La Verne Magazine
When the WCTU Tried to Keep Alcohol Out of Lordsburg
by Stacey Mleczko
photography by Isela Peña
With flags flying and banners waving June 24, 1915, Lordsburg welcomed some
1,200 prospective land buyers from San Gabriel Valley. Individuals touring
available property convened near D and Third streets in this scene looking
(Photograph Courtesy Don Hauser Coin Depot Collection)
The fruit from the pomp of the early 20th century gives La Verne its current
look in this photograph taken from the same location, the intersection of
D and Third streets looking north. The name Lordsburg changed to La Verne
Sept. 27, 1917.
The Circle K across from the University of La Verne is commonly referred
to as a convenience store. The new Heroes restaurant in old town is a bar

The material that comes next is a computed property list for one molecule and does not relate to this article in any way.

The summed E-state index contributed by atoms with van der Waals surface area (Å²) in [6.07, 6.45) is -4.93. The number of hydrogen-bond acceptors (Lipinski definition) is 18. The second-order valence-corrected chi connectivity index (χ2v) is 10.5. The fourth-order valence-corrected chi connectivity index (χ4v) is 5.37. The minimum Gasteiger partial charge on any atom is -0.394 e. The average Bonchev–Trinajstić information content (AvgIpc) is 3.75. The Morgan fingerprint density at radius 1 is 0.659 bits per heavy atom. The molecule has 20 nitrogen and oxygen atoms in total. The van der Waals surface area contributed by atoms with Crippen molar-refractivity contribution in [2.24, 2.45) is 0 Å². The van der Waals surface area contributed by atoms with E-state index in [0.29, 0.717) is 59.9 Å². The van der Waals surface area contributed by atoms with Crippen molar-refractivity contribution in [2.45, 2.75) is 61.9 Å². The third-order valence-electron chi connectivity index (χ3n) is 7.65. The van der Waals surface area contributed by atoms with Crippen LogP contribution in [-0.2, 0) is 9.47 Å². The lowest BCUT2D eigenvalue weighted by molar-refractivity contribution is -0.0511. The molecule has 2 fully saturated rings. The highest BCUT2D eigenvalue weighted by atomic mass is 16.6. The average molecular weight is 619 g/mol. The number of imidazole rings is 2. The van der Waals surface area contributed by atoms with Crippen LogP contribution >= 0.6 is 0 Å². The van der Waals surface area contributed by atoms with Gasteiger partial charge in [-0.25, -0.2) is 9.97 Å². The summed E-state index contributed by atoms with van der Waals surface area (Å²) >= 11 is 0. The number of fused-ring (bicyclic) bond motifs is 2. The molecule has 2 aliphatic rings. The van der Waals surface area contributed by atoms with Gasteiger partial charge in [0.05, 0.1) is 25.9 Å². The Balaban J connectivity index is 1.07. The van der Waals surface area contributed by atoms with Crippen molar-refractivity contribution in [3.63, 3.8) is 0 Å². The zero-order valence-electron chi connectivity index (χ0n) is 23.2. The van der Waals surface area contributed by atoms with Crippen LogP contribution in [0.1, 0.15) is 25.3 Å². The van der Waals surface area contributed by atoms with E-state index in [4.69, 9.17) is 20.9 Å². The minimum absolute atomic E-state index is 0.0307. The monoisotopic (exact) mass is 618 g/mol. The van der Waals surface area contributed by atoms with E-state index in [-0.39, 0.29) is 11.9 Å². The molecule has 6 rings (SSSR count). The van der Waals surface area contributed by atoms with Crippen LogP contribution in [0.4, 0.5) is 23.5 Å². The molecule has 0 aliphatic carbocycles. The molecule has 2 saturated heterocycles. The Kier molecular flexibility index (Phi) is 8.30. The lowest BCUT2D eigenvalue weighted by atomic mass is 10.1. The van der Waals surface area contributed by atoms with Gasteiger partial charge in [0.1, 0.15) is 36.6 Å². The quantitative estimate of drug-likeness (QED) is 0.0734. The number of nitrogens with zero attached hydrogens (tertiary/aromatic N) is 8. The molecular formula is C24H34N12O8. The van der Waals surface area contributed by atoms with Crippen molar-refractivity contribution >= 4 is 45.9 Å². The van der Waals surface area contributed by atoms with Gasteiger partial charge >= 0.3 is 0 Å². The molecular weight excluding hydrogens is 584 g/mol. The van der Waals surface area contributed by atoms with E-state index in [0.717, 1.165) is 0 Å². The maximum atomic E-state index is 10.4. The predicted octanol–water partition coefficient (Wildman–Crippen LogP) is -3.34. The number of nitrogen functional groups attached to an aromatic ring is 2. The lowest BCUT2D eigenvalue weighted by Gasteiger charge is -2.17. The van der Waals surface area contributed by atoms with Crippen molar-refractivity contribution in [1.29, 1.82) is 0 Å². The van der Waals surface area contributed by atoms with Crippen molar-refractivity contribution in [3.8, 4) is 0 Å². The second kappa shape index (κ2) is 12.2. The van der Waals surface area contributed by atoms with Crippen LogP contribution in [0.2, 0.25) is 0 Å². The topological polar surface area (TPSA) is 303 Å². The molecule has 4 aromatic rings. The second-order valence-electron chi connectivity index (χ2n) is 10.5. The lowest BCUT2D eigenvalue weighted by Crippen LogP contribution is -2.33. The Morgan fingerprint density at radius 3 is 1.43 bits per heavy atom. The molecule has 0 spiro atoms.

and grill. Café Allegro on the next block offers a sidewalk setting
and serves red wine to customers, and Warehouse Pizza, 100 feet from all
three, serves beer to families gathering for a meal together.
La Verne has not always catered residents with alcohol so readily. Long
before the existence and abolishment of the 18th Amendment, organizations,
politicians and community members protested the thought of alcohol entering
the streets of La Verne. Nevertheless, small liquor stores and saloons like
Lopez Liquor opened sparingly across the tracks, rendering it acceptable
for the Latino population to indulge in spirits, to the dismay of some,
and introduced stumbling workers to the isolated community. J.H. Timberlake
said in his book, "Prohibition and the Progressive Movement,"
"The influx of foreigners into our urban centers, many of whom have